Salem Witch Trials
By Dakotah Herr
They community went on a witch hunt and caught who they thought were witches. "These where usually people that were very vulnerable in the community" (www.history.com). The accused witches usually pled guilty, because of the Puritan community they believed that the ones that confessed where turned over to God and the ones that didn't would face punishments. The punishment was death, the Puritans got this punishment from the bible, "Thou shalt not suffer a witch to live" - Exodus 22:18.
"In May 1692, the newly appointed governor of Massachusetts, William Phips, ordered the establishment of a special Court of Oyer (to hear) and Terminer (to decide) on witchcraft cases for Suffolk, Essex and Middlesex counties" (www.history.com). The court's first case heard Bridget Bishop, a known partier, and was found guilty later hung by the state. Over 200 people were accused of being witches. "The governor of the colony, upon hearing that his own wife was accused of witchcraft ordered an end to the trials. However, 20 people and 2 dogs were executed for the crime of witchcraft in Salem" (http://www.ushistory.org/).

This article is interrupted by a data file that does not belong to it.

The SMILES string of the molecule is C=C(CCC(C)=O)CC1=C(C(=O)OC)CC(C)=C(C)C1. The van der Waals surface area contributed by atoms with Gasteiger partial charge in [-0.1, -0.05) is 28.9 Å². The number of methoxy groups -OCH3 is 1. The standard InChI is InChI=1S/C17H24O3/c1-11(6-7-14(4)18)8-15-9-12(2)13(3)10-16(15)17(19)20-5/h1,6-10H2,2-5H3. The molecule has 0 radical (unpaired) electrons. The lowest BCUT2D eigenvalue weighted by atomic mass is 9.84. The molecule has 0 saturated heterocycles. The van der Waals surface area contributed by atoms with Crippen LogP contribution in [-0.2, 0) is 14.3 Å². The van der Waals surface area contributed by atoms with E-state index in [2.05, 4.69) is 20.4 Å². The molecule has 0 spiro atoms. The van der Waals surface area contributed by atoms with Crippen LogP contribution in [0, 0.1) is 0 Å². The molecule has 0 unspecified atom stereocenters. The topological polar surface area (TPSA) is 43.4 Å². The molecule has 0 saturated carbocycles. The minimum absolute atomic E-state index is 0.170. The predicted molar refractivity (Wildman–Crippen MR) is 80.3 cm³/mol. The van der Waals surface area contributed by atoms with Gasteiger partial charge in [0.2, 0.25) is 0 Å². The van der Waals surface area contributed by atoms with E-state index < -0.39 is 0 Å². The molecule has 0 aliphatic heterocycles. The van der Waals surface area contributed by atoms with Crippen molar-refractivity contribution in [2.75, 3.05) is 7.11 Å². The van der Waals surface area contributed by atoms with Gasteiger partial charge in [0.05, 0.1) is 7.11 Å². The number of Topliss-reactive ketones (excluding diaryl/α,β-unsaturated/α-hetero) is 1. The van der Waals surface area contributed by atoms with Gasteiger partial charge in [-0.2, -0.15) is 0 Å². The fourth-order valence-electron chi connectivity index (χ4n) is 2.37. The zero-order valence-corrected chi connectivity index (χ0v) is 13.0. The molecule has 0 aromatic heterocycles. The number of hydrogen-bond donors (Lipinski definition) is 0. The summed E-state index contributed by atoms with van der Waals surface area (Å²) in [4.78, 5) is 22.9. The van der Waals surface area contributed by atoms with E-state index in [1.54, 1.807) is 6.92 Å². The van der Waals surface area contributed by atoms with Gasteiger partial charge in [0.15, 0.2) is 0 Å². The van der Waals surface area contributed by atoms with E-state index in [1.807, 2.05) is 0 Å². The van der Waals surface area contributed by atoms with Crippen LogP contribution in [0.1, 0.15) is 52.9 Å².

Standford Prison Experiment
Standford Prison Experiment also explains why they got so carried away with accusing people of being witches. They got so afraid of people might being witches that they took away the rights of them. Thats just like the guards did when the prisons got too much power. They also had the trials until the governor's wife got accused, the Experiment got cancelled unexpectedly, because the guards were out of control.
People may hurt other people because that is what they believe or because they're scared. That partially why the Colonists did because they where also afraid of "women getting their own rights" (www.history.com). Nobody really knows what went on and if it was a joke or it could even be food poisoning that got the girls to act crazy.